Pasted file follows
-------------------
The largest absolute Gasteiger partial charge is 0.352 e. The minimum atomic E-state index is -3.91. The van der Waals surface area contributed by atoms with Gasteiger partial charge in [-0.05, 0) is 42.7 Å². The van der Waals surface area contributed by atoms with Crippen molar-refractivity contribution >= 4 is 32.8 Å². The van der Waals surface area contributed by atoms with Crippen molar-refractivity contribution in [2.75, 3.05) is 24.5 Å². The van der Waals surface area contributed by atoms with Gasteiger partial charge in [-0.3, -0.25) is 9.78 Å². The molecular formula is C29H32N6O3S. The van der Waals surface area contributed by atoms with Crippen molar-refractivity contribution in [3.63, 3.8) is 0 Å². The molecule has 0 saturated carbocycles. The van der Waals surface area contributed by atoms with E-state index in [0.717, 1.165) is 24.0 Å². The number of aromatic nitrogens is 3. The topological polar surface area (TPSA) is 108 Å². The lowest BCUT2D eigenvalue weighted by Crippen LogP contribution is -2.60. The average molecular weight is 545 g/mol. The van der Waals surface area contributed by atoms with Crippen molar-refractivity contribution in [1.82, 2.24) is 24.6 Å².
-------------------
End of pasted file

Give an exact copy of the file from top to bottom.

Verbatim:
The largest absolute Gasteiger partial charge is 0.352 e. The minimum atomic E-state index is -3.91. The van der Waals surface area contributed by atoms with Gasteiger partial charge in [-0.05, 0) is 42.7 Å². The van der Waals surface area contributed by atoms with Crippen molar-refractivity contribution >= 4 is 32.8 Å². The van der Waals surface area contributed by atoms with Crippen molar-refractivity contribution in [2.75, 3.05) is 24.5 Å². The van der Waals surface area contributed by atoms with Gasteiger partial charge in [-0.3, -0.25) is 9.78 Å². The molecular formula is C29H32N6O3S. The van der Waals surface area contributed by atoms with Crippen molar-refractivity contribution in [3.63, 3.8) is 0 Å². The molecule has 0 saturated carbocycles. The van der Waals surface area contributed by atoms with E-state index in [0.717, 1.165) is 24.0 Å². The number of aromatic nitrogens is 3. The topological polar surface area (TPSA) is 108 Å². The lowest BCUT2D eigenvalue weighted by Crippen LogP contribution is -2.60. The average molecular weight is 545 g/mol. The van der Waals surface area contributed by atoms with Crippen molar-refractivity contribution in [1.82, 2.24) is 24.6 Å².